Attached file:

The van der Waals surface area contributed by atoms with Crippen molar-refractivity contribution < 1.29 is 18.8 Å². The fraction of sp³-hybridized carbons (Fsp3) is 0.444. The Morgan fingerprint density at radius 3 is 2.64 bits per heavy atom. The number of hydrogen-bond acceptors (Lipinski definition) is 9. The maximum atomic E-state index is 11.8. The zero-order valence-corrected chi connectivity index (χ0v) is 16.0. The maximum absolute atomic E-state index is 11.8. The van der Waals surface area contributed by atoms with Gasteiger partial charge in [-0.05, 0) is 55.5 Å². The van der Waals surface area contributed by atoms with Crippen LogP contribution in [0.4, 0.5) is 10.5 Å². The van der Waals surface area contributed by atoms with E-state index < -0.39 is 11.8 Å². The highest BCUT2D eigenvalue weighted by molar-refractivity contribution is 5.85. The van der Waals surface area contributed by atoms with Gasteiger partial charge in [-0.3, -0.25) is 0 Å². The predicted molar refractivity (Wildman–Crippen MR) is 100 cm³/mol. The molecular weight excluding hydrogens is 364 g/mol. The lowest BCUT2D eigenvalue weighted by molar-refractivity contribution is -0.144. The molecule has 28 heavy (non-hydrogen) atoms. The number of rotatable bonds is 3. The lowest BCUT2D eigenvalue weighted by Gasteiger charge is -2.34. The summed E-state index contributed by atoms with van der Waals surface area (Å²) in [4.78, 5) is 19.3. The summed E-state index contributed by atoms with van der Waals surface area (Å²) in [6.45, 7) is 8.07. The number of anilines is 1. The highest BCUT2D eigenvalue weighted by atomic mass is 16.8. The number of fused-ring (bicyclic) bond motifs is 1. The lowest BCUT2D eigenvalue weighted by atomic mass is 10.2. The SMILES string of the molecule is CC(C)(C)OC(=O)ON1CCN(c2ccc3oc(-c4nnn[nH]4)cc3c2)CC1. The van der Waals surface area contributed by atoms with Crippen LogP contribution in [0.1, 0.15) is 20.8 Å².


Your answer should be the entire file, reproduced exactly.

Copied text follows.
The van der Waals surface area contributed by atoms with Crippen molar-refractivity contribution < 1.29 is 18.8 Å². The fraction of sp³-hybridized carbons (Fsp3) is 0.444. The Morgan fingerprint density at radius 3 is 2.64 bits per heavy atom. The number of hydrogen-bond acceptors (Lipinski definition) is 9. The maximum atomic E-state index is 11.8. The zero-order valence-corrected chi connectivity index (χ0v) is 16.0. The maximum absolute atomic E-state index is 11.8. The van der Waals surface area contributed by atoms with Gasteiger partial charge in [-0.05, 0) is 55.5 Å². The van der Waals surface area contributed by atoms with Crippen LogP contribution in [0.4, 0.5) is 10.5 Å². The van der Waals surface area contributed by atoms with E-state index < -0.39 is 11.8 Å². The highest BCUT2D eigenvalue weighted by molar-refractivity contribution is 5.85. The van der Waals surface area contributed by atoms with Gasteiger partial charge in [-0.3, -0.25) is 0 Å². The predicted molar refractivity (Wildman–Crippen MR) is 100 cm³/mol. The molecular weight excluding hydrogens is 364 g/mol. The lowest BCUT2D eigenvalue weighted by molar-refractivity contribution is -0.144. The molecule has 28 heavy (non-hydrogen) atoms. The number of rotatable bonds is 3. The lowest BCUT2D eigenvalue weighted by Gasteiger charge is -2.34. The summed E-state index contributed by atoms with van der Waals surface area (Å²) in [4.78, 5) is 19.3. The summed E-state index contributed by atoms with van der Waals surface area (Å²) in [6.45, 7) is 8.07. The number of anilines is 1. The highest BCUT2D eigenvalue weighted by atomic mass is 16.8. The number of fused-ring (bicyclic) bond motifs is 1. The lowest BCUT2D eigenvalue weighted by atomic mass is 10.2. The SMILES string of the molecule is CC(C)(C)OC(=O)ON1CCN(c2ccc3oc(-c4nnn[nH]4)cc3c2)CC1. The van der Waals surface area contributed by atoms with Crippen LogP contribution in [0.1, 0.15) is 20.8 Å².